Rebuilding Place in the Urban Space

"A community’s physical form, rather than its land uses, is its most intrinsic and enduring characteristic." [Katz, EPA] This blog focuses on place and placemaking and all that makes it work--historic preservation, urban design, transportation, asset-based community development, arts & cultural development, commercial district revitalization, tourism & destination development, and quality of life advocacy--along with doses of civic engagement and good governance watchdogging.

Tuesday, April 23, 2013

Meeting tonight: Arts placemaking project in Baltimore involving the European Union National Institutes of Culture

I didn't find out about this til an hour ago, otherwise I would have tried to go, especially as the  European Union National Institutes of Culture has reached out to me on this project because someone introduced them to my writings on arts and revitalization.

I have been somewhat critical of some of the discussion about arts based revitalization (and the "creative placemaking" initiative of the NEA.

Where the project could be interesting is in coming up with a better typology for types of places and their asset and opportunity mix, and how that shapes potential and results. This was from one exchange:

Wrt your project and Baltimore, I think there are 3-4 very different examples of programs there, with different conditions therefore different opportunities and therefore different results. I am not sure that people are really looking more deeply at the differences.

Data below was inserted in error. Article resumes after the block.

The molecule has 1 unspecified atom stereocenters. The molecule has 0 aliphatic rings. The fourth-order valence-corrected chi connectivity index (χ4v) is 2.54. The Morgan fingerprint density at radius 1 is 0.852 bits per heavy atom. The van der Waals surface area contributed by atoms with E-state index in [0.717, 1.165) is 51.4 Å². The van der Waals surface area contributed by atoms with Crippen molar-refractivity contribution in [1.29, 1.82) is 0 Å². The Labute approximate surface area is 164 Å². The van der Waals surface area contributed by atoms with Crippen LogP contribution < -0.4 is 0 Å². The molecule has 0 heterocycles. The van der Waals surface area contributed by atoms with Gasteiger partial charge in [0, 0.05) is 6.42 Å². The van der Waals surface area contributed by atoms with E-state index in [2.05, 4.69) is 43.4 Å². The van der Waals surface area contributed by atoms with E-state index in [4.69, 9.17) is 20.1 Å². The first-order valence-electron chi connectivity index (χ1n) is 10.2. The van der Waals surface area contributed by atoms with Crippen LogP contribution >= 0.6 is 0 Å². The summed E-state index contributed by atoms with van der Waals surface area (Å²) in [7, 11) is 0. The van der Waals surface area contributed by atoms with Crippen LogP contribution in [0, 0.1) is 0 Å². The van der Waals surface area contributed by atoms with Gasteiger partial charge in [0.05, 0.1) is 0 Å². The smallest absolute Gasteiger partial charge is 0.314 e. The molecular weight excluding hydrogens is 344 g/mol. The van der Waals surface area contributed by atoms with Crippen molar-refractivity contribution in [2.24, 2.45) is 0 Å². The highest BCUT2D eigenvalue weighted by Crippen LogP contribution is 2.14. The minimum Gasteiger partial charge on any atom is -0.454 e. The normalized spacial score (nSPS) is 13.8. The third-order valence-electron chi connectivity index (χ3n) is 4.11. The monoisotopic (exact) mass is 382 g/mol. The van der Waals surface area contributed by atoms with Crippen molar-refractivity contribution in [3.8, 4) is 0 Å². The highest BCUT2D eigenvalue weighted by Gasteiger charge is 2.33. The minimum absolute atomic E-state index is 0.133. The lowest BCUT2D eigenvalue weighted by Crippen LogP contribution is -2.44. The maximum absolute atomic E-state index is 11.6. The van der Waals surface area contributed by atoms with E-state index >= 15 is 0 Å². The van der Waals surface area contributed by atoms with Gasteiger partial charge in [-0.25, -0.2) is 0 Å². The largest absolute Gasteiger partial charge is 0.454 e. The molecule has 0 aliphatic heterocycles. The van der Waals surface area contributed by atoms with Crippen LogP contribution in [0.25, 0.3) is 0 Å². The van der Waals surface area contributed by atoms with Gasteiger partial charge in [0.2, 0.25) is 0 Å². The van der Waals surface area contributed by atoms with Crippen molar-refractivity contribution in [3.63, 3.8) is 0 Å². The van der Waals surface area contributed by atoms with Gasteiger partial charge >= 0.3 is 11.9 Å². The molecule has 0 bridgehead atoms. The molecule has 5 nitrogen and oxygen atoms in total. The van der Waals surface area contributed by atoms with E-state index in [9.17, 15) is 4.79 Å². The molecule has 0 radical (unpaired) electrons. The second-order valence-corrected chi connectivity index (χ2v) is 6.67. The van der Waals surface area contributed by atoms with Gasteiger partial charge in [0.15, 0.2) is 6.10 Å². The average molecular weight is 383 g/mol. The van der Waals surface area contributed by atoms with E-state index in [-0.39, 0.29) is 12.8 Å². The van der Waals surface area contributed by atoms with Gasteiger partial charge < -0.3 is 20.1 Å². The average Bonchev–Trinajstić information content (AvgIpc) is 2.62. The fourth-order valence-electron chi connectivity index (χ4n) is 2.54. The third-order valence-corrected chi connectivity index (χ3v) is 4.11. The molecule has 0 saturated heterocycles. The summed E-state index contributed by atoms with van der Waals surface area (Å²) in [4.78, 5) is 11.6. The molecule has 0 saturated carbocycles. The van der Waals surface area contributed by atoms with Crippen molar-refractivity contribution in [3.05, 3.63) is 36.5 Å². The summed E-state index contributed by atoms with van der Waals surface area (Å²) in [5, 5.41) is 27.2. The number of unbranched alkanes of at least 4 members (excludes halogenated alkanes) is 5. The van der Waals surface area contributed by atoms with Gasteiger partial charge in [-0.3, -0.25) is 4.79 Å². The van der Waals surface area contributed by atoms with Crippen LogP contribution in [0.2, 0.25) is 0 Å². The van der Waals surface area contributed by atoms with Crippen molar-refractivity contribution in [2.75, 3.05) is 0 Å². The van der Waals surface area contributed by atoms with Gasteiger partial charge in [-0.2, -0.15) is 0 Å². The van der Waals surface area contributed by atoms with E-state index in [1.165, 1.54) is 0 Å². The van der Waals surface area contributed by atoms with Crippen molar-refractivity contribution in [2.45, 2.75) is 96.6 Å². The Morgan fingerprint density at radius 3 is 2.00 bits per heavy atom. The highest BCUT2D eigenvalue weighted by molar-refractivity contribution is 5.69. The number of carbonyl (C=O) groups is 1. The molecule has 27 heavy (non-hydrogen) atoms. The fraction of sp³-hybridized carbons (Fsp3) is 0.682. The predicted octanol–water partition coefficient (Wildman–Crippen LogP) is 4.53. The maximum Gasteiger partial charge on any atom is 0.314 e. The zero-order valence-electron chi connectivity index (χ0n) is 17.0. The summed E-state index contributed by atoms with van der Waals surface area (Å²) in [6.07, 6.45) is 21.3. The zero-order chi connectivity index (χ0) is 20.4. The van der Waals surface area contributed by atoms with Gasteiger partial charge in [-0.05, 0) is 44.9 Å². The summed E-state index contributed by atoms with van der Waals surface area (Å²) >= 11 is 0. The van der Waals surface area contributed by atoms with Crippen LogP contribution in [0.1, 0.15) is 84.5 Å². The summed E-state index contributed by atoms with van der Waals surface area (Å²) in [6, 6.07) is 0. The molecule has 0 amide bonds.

Station North is doing really really well, improving incrementally. DK if you have talked with people at MICA but they are a real asset for that district, but not the only one. (Three blog entries related to Station North: Lights Out," Engaged civic planning efforts," and Fitzgerald apartment building.")

Highlandtown isn't having near the same success. In large part it's because of location and its particular real estate market. But the Creative Arts Alliance at the Patterson is an incredible anchor (one I was thinking about when I wrote that paper on disciplines doing their own plans.)

Then there is West Baltimore, anchored by the Hippodrome Theater, a big venue focused on presentation and run by a national theater organization, and therefore, more focused on what I call arts as consumption. Big public investments, a more top down treatment than the others.

Plus the city itself, with its city government agency, the Baltimore Office of Promotion and the Arts, has a very interesting approach. Chicago has a similarly successful city arts agency. Most cities bobble this.

The fourth district maybe, isn't a formal arts district, but it has the Senator Theatre, which has had financial problems for decades, and now is owned by the same people who own the Charles Theater in Station North. Across the street is an interesting shopping center revitalization project. But there isn't the same kind of revitalization need and opportunity in that area either.

Labels: , , ,


Post a Comment

<< Home